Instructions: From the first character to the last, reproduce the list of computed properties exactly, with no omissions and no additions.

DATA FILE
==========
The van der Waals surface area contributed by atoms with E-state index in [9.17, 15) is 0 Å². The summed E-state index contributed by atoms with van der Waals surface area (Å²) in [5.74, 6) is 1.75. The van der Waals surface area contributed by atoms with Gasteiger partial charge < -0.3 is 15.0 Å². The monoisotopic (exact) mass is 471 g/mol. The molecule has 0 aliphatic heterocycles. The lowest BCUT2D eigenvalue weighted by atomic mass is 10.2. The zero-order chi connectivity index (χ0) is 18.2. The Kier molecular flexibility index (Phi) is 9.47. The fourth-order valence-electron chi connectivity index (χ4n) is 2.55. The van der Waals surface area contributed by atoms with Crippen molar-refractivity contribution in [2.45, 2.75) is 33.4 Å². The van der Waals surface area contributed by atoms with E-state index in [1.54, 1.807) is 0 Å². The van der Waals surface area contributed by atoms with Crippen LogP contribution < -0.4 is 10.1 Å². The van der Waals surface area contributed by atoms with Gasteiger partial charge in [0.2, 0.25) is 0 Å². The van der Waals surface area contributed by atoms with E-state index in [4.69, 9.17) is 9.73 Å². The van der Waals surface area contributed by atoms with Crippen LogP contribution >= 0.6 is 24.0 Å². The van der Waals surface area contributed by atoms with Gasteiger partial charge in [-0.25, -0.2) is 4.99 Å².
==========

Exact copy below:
The van der Waals surface area contributed by atoms with E-state index in [9.17, 15) is 0 Å². The summed E-state index contributed by atoms with van der Waals surface area (Å²) in [5.74, 6) is 1.75. The van der Waals surface area contributed by atoms with Gasteiger partial charge < -0.3 is 15.0 Å². The monoisotopic (exact) mass is 471 g/mol. The molecule has 0 aliphatic heterocycles. The lowest BCUT2D eigenvalue weighted by atomic mass is 10.2. The zero-order chi connectivity index (χ0) is 18.2. The Kier molecular flexibility index (Phi) is 9.47. The fourth-order valence-electron chi connectivity index (χ4n) is 2.55. The van der Waals surface area contributed by atoms with Crippen molar-refractivity contribution in [2.45, 2.75) is 33.4 Å². The van der Waals surface area contributed by atoms with E-state index in [1.54, 1.807) is 0 Å². The van der Waals surface area contributed by atoms with Crippen LogP contribution < -0.4 is 10.1 Å². The van der Waals surface area contributed by atoms with Gasteiger partial charge in [0.2, 0.25) is 0 Å². The van der Waals surface area contributed by atoms with E-state index in [4.69, 9.17) is 9.73 Å². The van der Waals surface area contributed by atoms with Crippen LogP contribution >= 0.6 is 24.0 Å². The van der Waals surface area contributed by atoms with Gasteiger partial charge in [-0.25, -0.2) is 4.99 Å².